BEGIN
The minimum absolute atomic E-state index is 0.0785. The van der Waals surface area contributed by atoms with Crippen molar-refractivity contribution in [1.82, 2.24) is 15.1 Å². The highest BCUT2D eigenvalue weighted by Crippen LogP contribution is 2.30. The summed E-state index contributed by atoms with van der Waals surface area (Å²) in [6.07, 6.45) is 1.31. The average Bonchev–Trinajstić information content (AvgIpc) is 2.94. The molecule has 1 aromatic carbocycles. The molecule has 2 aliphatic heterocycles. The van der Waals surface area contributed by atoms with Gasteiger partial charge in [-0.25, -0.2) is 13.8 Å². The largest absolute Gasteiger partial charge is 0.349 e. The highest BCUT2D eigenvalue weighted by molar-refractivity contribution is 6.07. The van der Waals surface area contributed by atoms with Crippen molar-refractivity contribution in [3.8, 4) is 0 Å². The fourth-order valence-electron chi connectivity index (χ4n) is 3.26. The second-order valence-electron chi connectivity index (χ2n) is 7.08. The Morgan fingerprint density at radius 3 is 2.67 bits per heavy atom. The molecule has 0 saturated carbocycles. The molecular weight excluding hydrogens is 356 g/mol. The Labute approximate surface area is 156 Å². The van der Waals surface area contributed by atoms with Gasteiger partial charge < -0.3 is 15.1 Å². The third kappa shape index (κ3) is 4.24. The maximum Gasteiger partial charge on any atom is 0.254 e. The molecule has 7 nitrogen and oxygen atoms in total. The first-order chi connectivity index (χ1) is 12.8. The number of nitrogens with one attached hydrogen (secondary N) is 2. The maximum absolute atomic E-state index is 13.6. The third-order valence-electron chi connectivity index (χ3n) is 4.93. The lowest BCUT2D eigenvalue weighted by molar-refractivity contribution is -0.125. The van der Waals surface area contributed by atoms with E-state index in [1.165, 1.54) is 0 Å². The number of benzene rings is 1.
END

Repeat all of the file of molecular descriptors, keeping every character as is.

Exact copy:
The minimum absolute atomic E-state index is 0.0785. The van der Waals surface area contributed by atoms with Crippen molar-refractivity contribution in [1.82, 2.24) is 15.1 Å². The highest BCUT2D eigenvalue weighted by Crippen LogP contribution is 2.30. The summed E-state index contributed by atoms with van der Waals surface area (Å²) in [6.07, 6.45) is 1.31. The average Bonchev–Trinajstić information content (AvgIpc) is 2.94. The molecule has 1 aromatic carbocycles. The molecule has 2 aliphatic heterocycles. The van der Waals surface area contributed by atoms with Gasteiger partial charge in [-0.25, -0.2) is 13.8 Å². The largest absolute Gasteiger partial charge is 0.349 e. The highest BCUT2D eigenvalue weighted by molar-refractivity contribution is 6.07. The van der Waals surface area contributed by atoms with Crippen molar-refractivity contribution in [3.8, 4) is 0 Å². The fourth-order valence-electron chi connectivity index (χ4n) is 3.26. The second-order valence-electron chi connectivity index (χ2n) is 7.08. The Morgan fingerprint density at radius 3 is 2.67 bits per heavy atom. The molecule has 0 saturated carbocycles. The molecular weight excluding hydrogens is 356 g/mol. The Labute approximate surface area is 156 Å². The van der Waals surface area contributed by atoms with Gasteiger partial charge < -0.3 is 15.1 Å². The third kappa shape index (κ3) is 4.24. The maximum Gasteiger partial charge on any atom is 0.254 e. The molecule has 7 nitrogen and oxygen atoms in total. The first-order chi connectivity index (χ1) is 12.8. The number of nitrogens with one attached hydrogen (secondary N) is 2. The maximum absolute atomic E-state index is 13.6. The third-order valence-electron chi connectivity index (χ3n) is 4.93. The lowest BCUT2D eigenvalue weighted by molar-refractivity contribution is -0.125. The van der Waals surface area contributed by atoms with E-state index in [1.165, 1.54) is 0 Å². The number of benzene rings is 1.